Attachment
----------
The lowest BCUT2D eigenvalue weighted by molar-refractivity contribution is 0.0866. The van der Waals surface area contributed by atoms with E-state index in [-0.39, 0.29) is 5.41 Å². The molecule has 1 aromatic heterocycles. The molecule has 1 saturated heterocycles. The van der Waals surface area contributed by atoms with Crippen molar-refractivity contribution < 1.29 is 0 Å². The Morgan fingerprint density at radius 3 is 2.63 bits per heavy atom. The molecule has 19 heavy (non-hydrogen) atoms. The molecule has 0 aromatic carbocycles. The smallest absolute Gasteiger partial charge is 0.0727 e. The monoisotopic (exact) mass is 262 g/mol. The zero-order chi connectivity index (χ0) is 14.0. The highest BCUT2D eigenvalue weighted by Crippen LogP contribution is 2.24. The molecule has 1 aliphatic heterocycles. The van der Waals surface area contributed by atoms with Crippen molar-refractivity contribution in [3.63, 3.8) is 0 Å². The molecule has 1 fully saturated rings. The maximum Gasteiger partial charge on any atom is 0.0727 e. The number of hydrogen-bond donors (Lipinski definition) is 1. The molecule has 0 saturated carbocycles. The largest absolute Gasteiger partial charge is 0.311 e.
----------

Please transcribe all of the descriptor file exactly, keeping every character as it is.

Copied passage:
The lowest BCUT2D eigenvalue weighted by molar-refractivity contribution is 0.0866. The van der Waals surface area contributed by atoms with E-state index in [-0.39, 0.29) is 5.41 Å². The molecule has 1 aromatic heterocycles. The molecule has 1 saturated heterocycles. The van der Waals surface area contributed by atoms with Crippen molar-refractivity contribution < 1.29 is 0 Å². The Morgan fingerprint density at radius 3 is 2.63 bits per heavy atom. The molecule has 19 heavy (non-hydrogen) atoms. The molecule has 0 aromatic carbocycles. The smallest absolute Gasteiger partial charge is 0.0727 e. The monoisotopic (exact) mass is 262 g/mol. The zero-order chi connectivity index (χ0) is 14.0. The highest BCUT2D eigenvalue weighted by Crippen LogP contribution is 2.24. The molecule has 1 aliphatic heterocycles. The van der Waals surface area contributed by atoms with Crippen molar-refractivity contribution in [3.63, 3.8) is 0 Å². The molecule has 1 fully saturated rings. The maximum Gasteiger partial charge on any atom is 0.0727 e. The number of hydrogen-bond donors (Lipinski definition) is 1. The molecule has 0 saturated carbocycles. The largest absolute Gasteiger partial charge is 0.311 e.